Another cultural challenge to take into account is the outcome-driven focus of educational activities. As a comparison to absolute knowledge and output (through rigid goals) the playground focuses on inputs and delivers in the long-term without predictable outcomes, where the learners grow with every experience from the playground. The impact of the playground can therefore only be evaluated in retroperspect (if at all), and many of the long-term outcomes cannot be easily traced back to the playground. Planning, modelling, and predicting the actual outcome of learning experiments is almost impossible. This makes it hard for many learners to justify why, for example,  a course on game-design might be a good idea, even if they are working in the legal department. 

     

     

    It is not the idea for people to spend all their time on the playground, however, it is exactly this stimulation that is often needed to spur ideas to overcome existing challenges of the organisation. It is therefore an investment in the trust of progress through learning that is the very fundamental key for striving to build such a playground. It is a symbiosis of the market- and working-environment: whereas in operations (the market) there is little room for failures and the pressure is high, the ‘training field’ offers a playground where chaos and screw-ups are a part of the journey and the “everyday experience”. The infinite learning organisation therefore continuously strives towards more chaos and more stability as a part of the learning environment. 

     

     

    Embracing in-depth learning

    Learning something new and applying it does not always work out as planned. Especially in the early stages of learning, mistakes will happen and this might be seen as a “learning failure” within the organisation. However, this is not true. New knowledge needs further strengthening through in-depth understanding and reasoning in order to bring positive effects. It is like driving a car: people that just got their licence most likely drive poorly and will be stressed in many situations compared to someone who has been driving for 20 years. Training understanding and reasoning is fundamental in order to find plausible explanations and make use of new knowledge to create impact.

     

     

    A major challenge for many learners is to overcome emotional barriers to actually make use of their new skills. Being willing to prove yourself – or someone else – wrong is often a much harder challenge than the skill acquisition itself. The infinite organisation must build the capacity to reduce emotional barriers in order for employees to apply new knowledge and skills. This is achieved by embracing in-depth learning through multiple learning cycles in an open and trusted environment. In the infinite learning organisation, time is given for change to happen. Drops in performance due to the change in progress applied through new knowledge is not seen as a critical risk but rather as a temporary effect that will be overcome in the learning process itself. In fact, organisations that embrace learning are also much better at ‘change’ in general.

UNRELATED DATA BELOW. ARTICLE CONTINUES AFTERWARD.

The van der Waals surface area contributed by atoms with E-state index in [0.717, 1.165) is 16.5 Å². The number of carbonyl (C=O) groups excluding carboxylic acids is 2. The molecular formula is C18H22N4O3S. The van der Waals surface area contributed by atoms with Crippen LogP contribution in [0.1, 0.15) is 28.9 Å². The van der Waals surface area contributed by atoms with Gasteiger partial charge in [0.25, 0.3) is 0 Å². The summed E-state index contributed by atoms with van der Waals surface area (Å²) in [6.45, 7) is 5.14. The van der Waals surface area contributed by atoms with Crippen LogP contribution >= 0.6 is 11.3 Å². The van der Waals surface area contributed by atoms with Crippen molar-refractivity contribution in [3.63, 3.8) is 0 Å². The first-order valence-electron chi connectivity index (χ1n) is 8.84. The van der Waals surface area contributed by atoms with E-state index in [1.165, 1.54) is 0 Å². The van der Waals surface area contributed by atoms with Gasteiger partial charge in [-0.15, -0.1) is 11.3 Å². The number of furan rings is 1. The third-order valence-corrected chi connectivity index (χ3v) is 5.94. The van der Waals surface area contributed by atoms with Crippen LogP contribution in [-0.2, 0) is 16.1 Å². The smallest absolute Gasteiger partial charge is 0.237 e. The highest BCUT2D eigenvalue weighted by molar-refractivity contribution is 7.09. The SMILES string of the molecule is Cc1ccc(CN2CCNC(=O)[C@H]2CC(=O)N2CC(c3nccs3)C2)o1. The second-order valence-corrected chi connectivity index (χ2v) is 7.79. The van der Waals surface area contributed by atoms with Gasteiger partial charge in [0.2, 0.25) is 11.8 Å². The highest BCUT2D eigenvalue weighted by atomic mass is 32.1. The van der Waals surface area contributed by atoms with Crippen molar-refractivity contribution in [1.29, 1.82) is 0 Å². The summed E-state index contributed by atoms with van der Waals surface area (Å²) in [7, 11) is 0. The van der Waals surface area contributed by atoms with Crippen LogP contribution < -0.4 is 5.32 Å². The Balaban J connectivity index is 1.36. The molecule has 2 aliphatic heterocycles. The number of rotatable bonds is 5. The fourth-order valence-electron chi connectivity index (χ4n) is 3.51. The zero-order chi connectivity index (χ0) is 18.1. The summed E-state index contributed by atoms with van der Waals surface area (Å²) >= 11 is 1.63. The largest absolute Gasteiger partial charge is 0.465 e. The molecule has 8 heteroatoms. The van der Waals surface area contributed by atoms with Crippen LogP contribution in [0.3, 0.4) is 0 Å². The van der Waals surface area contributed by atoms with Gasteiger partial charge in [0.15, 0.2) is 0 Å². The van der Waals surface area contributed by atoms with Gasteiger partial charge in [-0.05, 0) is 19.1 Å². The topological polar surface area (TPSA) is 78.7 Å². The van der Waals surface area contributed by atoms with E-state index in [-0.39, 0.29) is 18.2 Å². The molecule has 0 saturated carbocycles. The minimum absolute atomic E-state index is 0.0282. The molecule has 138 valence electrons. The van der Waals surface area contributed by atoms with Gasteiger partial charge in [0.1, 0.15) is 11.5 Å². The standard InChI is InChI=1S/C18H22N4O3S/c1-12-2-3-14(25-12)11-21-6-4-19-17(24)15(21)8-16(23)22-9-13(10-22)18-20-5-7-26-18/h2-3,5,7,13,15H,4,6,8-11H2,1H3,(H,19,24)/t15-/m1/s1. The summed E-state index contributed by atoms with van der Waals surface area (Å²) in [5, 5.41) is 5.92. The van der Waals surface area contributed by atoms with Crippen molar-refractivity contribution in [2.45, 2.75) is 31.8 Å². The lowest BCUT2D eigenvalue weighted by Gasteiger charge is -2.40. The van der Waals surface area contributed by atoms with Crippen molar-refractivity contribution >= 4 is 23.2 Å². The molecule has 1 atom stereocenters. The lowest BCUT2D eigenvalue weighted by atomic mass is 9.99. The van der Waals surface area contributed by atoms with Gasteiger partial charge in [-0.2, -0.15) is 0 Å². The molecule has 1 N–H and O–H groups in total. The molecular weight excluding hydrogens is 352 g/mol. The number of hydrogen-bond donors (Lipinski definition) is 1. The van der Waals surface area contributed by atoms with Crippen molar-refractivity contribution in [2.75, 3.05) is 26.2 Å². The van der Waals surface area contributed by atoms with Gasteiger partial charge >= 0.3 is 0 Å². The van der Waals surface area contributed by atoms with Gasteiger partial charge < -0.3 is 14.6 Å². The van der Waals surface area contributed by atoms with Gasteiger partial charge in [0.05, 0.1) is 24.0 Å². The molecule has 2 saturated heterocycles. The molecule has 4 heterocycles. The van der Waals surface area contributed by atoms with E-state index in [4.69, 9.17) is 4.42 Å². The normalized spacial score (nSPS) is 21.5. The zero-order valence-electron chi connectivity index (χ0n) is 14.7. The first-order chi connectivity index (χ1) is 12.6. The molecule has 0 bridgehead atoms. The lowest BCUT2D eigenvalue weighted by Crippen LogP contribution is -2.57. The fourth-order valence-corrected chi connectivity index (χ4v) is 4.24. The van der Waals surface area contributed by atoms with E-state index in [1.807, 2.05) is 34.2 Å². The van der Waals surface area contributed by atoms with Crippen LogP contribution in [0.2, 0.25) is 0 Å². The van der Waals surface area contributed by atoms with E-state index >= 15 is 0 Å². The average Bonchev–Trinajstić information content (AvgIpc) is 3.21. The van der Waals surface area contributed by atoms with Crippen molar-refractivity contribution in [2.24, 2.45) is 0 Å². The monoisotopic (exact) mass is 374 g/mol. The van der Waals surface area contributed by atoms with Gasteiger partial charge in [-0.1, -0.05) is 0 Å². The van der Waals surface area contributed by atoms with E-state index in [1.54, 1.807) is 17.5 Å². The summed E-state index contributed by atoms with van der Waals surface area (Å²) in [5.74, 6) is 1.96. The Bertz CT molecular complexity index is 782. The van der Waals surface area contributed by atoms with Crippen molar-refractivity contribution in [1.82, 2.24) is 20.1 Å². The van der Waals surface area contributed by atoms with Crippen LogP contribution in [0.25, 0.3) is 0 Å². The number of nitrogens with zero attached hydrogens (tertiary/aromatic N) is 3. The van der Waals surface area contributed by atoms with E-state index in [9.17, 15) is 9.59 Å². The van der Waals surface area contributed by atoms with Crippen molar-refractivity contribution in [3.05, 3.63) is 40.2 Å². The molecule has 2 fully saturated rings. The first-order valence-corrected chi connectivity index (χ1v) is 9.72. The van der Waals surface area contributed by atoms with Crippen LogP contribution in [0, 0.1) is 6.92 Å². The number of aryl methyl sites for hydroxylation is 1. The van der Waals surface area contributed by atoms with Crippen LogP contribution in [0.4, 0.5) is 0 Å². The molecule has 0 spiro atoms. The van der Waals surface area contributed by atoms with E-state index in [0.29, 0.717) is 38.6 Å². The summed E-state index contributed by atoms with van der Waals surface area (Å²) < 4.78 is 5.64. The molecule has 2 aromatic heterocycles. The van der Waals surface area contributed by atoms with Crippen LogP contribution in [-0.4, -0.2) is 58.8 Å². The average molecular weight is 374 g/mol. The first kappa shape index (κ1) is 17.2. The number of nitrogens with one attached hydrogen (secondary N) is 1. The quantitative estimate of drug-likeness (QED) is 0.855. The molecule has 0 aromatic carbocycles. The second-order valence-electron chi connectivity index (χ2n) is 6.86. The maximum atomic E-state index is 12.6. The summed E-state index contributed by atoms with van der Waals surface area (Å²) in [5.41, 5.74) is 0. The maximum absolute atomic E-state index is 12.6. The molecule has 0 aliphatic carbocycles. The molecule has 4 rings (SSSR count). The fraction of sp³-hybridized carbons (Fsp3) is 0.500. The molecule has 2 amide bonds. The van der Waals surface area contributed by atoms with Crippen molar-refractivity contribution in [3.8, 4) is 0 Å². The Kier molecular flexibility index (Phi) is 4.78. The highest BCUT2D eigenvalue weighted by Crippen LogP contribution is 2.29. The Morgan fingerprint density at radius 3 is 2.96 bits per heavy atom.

Understanding and reasoning are important cultural pillars of the infinite organisation and are being seen as an active process that is demanded throughout the organisation via active dialogues, interdisciplinary collaboration and outcome-driven co-creation. By fostering these cultural pillars throughout the organisation the infinite organisation avoids spontaneous decision-making on superficial knowledge and unreflected insights.

     

     

    Embracing teaching

    Not only is teaching a great way to strengthen the learning itself (in fact it’s the best validator for in-depth understanding), but it is also a catalyst for scaling knowledge in the organisation in terms of sparking new inputs. Embracing teaching capacities within the workforce of an organisation has multiple benefits: 

    First of all knowledge can be better shared throughout the organisation. 

     

     

    Instead of sourcing only external trainers, the organisation can make use of their own teachers. In addition to their availability, a major advantage of this is the fact that the internal trainer knows much better about organisational structures and can tailor the content even better to the learner’s needs and adapt according to individual learning styles. This needs to be carefully monitored to avoid “getting stuck” and to make sure that still enough external input is delivered. A healthy mix of internal and external teaching capacities, where the goal of the external resources is to enable and qualify for internalisation, has proven to be successful. Building up internal teaching capacity also enables the organisation to offer more learning opportunities without formalising it (e.g. undefined training on the job). 

     

    All this leads to a positive impact on the learning culture itself as education becomes visible in multiple shapes and sizes within the organisation and underlines the importance of it. Education within an infinite organisation can only unfold its full potential if teaching is embraced and not left out of the equation.

     

     

    Mastering the rhetoric of teaching by practising logical argumentation and a structured approach to sharing knowledge (the logos), tapping into the emotions and connecting with the audience (the pathos) and building up and practising how to establish authority to address the audience (the ethos) are all crucial skills to grow as a teacher and also to manifest own knowledge to gain further wisdom on the topic.

     

     

    The art of teaching is therefore also a skill that must be learned.

    Learners that master the art of discourse and have the capacity to empower and activate the people within the organisation, will be the ultimate drivers for change and fundamentally shape the infinite organisation.